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Health Department Issues U.S. Steel New Fines Regarding 4.2-Ton Release of Toxic Anhydrous Ammonia from Clairton Coke Works, Data Issues at Edgar Thomson Facility

The Allegheny County Health Department (ACHD) has slapped U.S. Steel with more civil penalties – this time over the inadvertent release June 1 of about 8,449 pounds of the toxic chemical anhydrous ammonia from its Clairton Coke Works facility.

According to an Aug. 27 enforcement order posted recently to the ACHD website, the ammonia release occurred from about 11:30 a.m. to 11:45 a.m. when a scaffolding contractor “inadvertently opened a bleeder valve.”

County air pollution regulations require companies like U.S. Steel to report immediately (“but in no event later than 60 minutes after” the event) all equipment failures “with a substantial likelihood of causing . . . the emission into the open air of potentially toxic or hazardous materials.” Written notice of the event is also required within seven days of the event.

The Aug. 27 order addressed neither compliance issues with these requirements nor the delay between the incident and issuance of the order.

The result of the incident was a penalty of $5,500 to be paid within 30 days of the order. The company has a 30-day window to appeal, as well.

Of the fine, $2,500 was assessed as a “gravity component” and another $2,500 resulted from a “compliance history” adjustment. “The gravity-based component reflects the severity of the violation and the potential harm to the public or environment,” the order noted.

For those who might not be familiar with ammonia: The federal Environmental Protection Agency (EPA) classifies anhydrous ammonia as a toxic chemical. The Centers for Disease Control list the toxin as a lung-damaging agent.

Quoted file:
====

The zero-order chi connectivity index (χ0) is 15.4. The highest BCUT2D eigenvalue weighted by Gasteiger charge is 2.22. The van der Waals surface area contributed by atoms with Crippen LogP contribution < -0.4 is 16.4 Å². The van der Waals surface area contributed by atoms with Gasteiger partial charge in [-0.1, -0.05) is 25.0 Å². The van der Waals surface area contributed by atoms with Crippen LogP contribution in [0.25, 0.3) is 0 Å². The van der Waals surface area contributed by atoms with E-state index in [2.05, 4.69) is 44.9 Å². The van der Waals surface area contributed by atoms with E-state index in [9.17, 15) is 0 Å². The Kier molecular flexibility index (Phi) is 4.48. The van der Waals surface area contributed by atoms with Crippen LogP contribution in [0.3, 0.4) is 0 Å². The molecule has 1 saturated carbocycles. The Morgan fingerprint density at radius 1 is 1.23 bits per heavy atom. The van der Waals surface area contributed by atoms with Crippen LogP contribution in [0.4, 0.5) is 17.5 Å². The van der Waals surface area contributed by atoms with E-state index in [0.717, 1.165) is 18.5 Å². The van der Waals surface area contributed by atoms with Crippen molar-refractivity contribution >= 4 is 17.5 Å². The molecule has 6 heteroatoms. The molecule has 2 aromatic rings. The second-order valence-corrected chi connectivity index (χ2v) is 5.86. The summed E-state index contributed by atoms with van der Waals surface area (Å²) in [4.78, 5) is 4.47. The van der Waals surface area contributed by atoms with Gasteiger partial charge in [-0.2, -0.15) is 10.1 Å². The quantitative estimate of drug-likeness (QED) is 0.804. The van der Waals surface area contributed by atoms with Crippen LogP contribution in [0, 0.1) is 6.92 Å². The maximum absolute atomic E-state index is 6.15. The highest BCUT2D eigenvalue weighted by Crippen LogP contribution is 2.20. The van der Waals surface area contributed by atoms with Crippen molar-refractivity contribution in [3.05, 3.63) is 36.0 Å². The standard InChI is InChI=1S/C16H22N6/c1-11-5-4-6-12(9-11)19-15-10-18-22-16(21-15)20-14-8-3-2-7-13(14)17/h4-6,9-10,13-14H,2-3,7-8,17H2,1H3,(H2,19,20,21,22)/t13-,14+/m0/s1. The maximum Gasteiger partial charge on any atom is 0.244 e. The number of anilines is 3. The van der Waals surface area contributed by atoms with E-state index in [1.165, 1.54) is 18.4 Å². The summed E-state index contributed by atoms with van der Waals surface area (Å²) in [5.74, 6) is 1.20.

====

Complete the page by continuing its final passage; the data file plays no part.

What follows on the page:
“Accidental ammonia releases cause injuries and death to employees, emergency response personnel, and people in surrounding communities,” the EPA wrote in a safety manual about the air toxic. “Anhydrous ammonia is very corrosive, and exposure to it may result in chemical-type burns to skin, eyes, and lungs.” 

This isn’t the first time ACHD has issued an enforcement order for the release of ammonia: 

On Feb. 19 the health department issued an enforcement order against U.S. Steel for the company’s failure to submit a report regarding a May 26, 2020 equipment breakdown that led to a release of about 100 pounds of anhydrous ammonia.

“We wish we could say we’re surprised, but this is what the community has come to expect from U.S. Steel,” GASP Executive Director Rachel Filippini said. “The company has a long track record of not only egregious air pollution episodes but also for its lack of transparency when these potentially dangerous releases occur.”

She added:

“It takes a lot of nerve for a company that increasingly – and at times aggressively – touts its commitment to both the environment and its neighbors to continue to rack up air pollution violations.”

Editor’s Note: ACHD also issued an enforcement order against U.S. Steel for data availability violations at its Edgar Thomson plant in Braddock, assessing a civil penalty of $3,200. You can read more about that here.  

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